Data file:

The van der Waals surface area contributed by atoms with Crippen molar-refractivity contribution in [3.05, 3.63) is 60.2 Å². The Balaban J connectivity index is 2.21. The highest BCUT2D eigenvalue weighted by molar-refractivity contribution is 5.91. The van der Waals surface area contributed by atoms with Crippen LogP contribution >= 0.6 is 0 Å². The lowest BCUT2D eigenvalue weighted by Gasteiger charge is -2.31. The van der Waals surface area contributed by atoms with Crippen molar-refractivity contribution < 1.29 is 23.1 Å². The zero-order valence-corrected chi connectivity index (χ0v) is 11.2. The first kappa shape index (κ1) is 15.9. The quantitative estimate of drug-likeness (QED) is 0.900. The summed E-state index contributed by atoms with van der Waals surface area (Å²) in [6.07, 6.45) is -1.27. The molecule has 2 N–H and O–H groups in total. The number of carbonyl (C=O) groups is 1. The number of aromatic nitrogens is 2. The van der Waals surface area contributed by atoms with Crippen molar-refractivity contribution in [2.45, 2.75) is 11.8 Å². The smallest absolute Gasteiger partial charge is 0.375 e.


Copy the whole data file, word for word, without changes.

The van der Waals surface area contributed by atoms with Crippen molar-refractivity contribution in [3.05, 3.63) is 60.2 Å². The Balaban J connectivity index is 2.21. The highest BCUT2D eigenvalue weighted by molar-refractivity contribution is 5.91. The van der Waals surface area contributed by atoms with Crippen LogP contribution >= 0.6 is 0 Å². The lowest BCUT2D eigenvalue weighted by Gasteiger charge is -2.31. The van der Waals surface area contributed by atoms with Crippen molar-refractivity contribution < 1.29 is 23.1 Å². The zero-order valence-corrected chi connectivity index (χ0v) is 11.2. The first kappa shape index (κ1) is 15.9. The quantitative estimate of drug-likeness (QED) is 0.900. The summed E-state index contributed by atoms with van der Waals surface area (Å²) in [6.07, 6.45) is -1.27. The molecule has 2 N–H and O–H groups in total. The number of carbonyl (C=O) groups is 1. The number of aromatic nitrogens is 2. The van der Waals surface area contributed by atoms with Crippen molar-refractivity contribution in [2.45, 2.75) is 11.8 Å². The smallest absolute Gasteiger partial charge is 0.375 e.